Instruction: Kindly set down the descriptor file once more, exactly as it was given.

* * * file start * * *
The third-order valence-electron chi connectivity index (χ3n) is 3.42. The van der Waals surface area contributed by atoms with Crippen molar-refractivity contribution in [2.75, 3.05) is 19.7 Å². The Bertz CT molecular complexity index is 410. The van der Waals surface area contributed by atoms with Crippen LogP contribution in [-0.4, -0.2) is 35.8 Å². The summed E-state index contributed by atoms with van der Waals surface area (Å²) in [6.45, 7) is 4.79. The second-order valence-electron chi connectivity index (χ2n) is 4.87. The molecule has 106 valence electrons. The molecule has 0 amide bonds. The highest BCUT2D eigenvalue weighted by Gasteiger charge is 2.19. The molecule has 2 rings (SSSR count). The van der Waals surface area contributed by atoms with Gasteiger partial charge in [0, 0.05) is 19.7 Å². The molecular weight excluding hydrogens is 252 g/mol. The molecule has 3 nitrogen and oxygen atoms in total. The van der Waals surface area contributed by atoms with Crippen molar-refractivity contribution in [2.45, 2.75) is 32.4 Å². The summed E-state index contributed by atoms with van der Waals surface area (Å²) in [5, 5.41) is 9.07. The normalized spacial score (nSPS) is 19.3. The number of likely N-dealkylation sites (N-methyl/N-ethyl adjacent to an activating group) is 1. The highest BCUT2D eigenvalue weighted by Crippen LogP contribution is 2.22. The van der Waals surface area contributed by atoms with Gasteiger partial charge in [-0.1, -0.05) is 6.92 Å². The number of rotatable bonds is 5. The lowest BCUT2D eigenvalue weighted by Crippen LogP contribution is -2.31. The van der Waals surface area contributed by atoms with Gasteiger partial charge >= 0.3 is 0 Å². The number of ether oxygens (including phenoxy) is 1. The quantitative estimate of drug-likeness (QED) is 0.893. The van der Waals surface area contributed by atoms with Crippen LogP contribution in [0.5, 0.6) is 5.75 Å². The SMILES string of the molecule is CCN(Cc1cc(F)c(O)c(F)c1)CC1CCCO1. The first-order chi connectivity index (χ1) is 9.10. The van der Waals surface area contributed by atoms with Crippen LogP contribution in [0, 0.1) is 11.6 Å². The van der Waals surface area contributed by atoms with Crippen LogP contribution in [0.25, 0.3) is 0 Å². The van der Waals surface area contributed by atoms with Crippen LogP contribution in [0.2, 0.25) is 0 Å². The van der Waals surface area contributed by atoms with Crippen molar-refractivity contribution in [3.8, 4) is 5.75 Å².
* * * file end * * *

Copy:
The third-order valence-electron chi connectivity index (χ3n) is 3.42. The van der Waals surface area contributed by atoms with Crippen molar-refractivity contribution in [2.75, 3.05) is 19.7 Å². The Bertz CT molecular complexity index is 410. The van der Waals surface area contributed by atoms with Crippen LogP contribution in [-0.4, -0.2) is 35.8 Å². The summed E-state index contributed by atoms with van der Waals surface area (Å²) in [6.45, 7) is 4.79. The second-order valence-electron chi connectivity index (χ2n) is 4.87. The molecule has 106 valence electrons. The molecule has 0 amide bonds. The highest BCUT2D eigenvalue weighted by Gasteiger charge is 2.19. The molecule has 2 rings (SSSR count). The van der Waals surface area contributed by atoms with Gasteiger partial charge in [0, 0.05) is 19.7 Å². The molecular weight excluding hydrogens is 252 g/mol. The molecule has 3 nitrogen and oxygen atoms in total. The van der Waals surface area contributed by atoms with Crippen molar-refractivity contribution in [2.45, 2.75) is 32.4 Å². The summed E-state index contributed by atoms with van der Waals surface area (Å²) in [5, 5.41) is 9.07. The normalized spacial score (nSPS) is 19.3. The number of likely N-dealkylation sites (N-methyl/N-ethyl adjacent to an activating group) is 1. The highest BCUT2D eigenvalue weighted by Crippen LogP contribution is 2.22. The van der Waals surface area contributed by atoms with Gasteiger partial charge in [-0.1, -0.05) is 6.92 Å². The number of rotatable bonds is 5. The lowest BCUT2D eigenvalue weighted by Crippen LogP contribution is -2.31. The van der Waals surface area contributed by atoms with Gasteiger partial charge >= 0.3 is 0 Å². The number of ether oxygens (including phenoxy) is 1. The quantitative estimate of drug-likeness (QED) is 0.893. The van der Waals surface area contributed by atoms with Crippen LogP contribution in [0.5, 0.6) is 5.75 Å². The SMILES string of the molecule is CCN(Cc1cc(F)c(O)c(F)c1)CC1CCCO1. The first-order chi connectivity index (χ1) is 9.10. The van der Waals surface area contributed by atoms with Crippen LogP contribution in [0, 0.1) is 11.6 Å². The van der Waals surface area contributed by atoms with Crippen LogP contribution in [0.25, 0.3) is 0 Å². The van der Waals surface area contributed by atoms with Crippen LogP contribution in [0.2, 0.25) is 0 Å². The van der Waals surface area contributed by atoms with Crippen molar-refractivity contribution in [3.8, 4) is 5.75 Å².